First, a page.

Since the 1960s, Latin music legend Joe Bataan has played venues from East Harlem to East Berlin, but sometimes even he can be surprised by a new audience. Last June he headlined a show in a trendy Brooklyn club near the Manhattan Bridge, where he was backed by Bronx River Parkway, a multiracial band made up of Latin aficionados, most of them four decades his junior. Bataan described the mostly white and Asian-American crowd as “a lot of hippies” until he was gently corrected: “Oh, I meant hipsters.”
Bataan might as well get used to it. Though he still draws crowds of middle-aged fans who grew up on his unique blend of sweet soul singing and Afro-Cuban rhythms, a younger generation is rediscovering the Latin boogaloo sound that Bataan found fame with. Born somewhere between Chicago and New York, between black and brown, the music’s initial era burned bright but briefly–yet forty years later, the boogaloo is back.
The very term “boogaloo” invokes a sensation of something both familiar and exotic, slick with lubricious grooves and a punch of funk. It began as a dance but with no set steps or patterns. Dancing the boogaloo was about letting loose in whatever way possible–tossed heads, flailing limbs, kicking feet and all. Little wonder that musicians would find ways of translating that kinetic energy into rhythm. According to lore, in 1965 the Detroit R&B duo of Robert “Tom” Tharpe and Jerry “Jerrio” Murray attended a hop sponsored by Herb “Kool Gent” Kent, a DJ from Chicago’s WVON. There, they saw black teenagers performing a frenzied, energetic dance. When they asked its name, the teens replied it was from Spanish Harlem and called the boogaloo.
Tom and Jerrio recorded a seven-inch titled “Boo-Ga-Loo,” a thunderous, proto-funk jam filled with rumbling drums, swinging hand claps and vaguely salacious grunts and yells. The song was an instant hit, rocketing to more than a million sales, and immediately inspired a series of boogaloo-themed songs in R&B and jazz, ranging from A.C. Reed’s scorching funk single “Boogaloo Tramp” to the freewheeling grooves of the Jazz Crusaders’ “Ooga-Boo-Ga-Loo.”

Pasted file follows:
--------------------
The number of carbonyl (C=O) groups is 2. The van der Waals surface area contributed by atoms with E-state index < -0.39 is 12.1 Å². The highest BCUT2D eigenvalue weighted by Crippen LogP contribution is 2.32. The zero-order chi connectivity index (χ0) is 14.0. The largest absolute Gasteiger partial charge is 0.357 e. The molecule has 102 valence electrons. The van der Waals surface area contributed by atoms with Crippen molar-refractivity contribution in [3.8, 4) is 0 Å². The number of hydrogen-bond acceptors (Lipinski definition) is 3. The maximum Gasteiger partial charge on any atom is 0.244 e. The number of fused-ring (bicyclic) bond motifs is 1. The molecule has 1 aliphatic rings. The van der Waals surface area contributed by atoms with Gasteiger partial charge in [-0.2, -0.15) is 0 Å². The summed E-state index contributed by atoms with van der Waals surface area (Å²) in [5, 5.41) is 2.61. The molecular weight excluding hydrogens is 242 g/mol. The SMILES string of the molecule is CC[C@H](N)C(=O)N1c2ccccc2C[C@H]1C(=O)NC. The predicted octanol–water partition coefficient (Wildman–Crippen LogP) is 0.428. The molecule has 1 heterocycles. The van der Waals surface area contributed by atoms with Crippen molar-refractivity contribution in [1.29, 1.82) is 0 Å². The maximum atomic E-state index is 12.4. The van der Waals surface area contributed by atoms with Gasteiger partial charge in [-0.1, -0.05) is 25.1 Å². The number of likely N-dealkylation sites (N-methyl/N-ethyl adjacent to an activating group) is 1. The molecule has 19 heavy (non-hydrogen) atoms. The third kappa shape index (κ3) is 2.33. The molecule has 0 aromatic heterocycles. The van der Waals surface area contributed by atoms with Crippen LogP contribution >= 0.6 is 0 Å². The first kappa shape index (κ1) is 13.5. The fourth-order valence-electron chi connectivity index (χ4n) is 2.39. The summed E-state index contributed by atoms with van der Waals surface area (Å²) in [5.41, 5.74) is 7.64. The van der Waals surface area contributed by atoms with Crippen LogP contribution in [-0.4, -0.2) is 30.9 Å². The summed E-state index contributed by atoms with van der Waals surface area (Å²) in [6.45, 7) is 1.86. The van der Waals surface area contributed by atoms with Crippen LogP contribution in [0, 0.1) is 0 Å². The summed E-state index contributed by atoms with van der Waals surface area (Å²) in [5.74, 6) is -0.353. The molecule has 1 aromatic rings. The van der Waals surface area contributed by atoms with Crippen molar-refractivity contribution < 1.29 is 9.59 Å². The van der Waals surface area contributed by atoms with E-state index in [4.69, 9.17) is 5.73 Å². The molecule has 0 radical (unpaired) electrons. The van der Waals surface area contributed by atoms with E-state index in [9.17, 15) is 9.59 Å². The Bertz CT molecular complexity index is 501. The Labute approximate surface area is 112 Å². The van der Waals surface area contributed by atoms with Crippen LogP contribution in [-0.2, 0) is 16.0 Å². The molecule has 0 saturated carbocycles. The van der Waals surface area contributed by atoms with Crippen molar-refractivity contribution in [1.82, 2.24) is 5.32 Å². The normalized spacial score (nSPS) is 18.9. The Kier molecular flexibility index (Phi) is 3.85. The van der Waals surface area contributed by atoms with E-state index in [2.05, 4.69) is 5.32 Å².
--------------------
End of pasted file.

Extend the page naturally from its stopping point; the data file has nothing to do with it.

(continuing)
Like the dance that inspired it, boogaloo in the R&B and jazz worlds were freestyles, with no set formula. Notably though, for a music fad inspired by a dance purportedly from Spanish Harlem, these boogaloos bore no discernible Latin influences. It wasn’t until the boogaloo returned home to New York in 1966 that it acquired a Latin sabor, one intermeshed in both African-American and Latin-American rhythmic traditions.
There’s little agreement over who transformed the R&B boogaloo into the Latin bugalú, but the first to market its name was probably Brooklyn bandleader Ricardo “Richie” Ray. On his 1966 album Se Soltó, Ray prominently announced the debut of the “bugaloo,” a Latin rhythm that he described as a “PHunky cha cha.” For Ray, the bugaloo meant more than just a new style; his liner notes also proclaim that it was “the first real bridge” to bring Latin and African-American dance and music styles together. Ray’s was a bold claim but not particularly accurate. Jazz had already served as a crossroads of exchange for black and Latin music, beginning as early as Dizzy Gillespie and Machito’s Afro-Cuban suites of the 1940s. By the early ’60s, there were any number of big R&B/Latin crossover hits, especially the slinky 1963 remake of Herbie Hancock’s “Watermelon Man” by Cuban master percussionist Mongo Santamaria.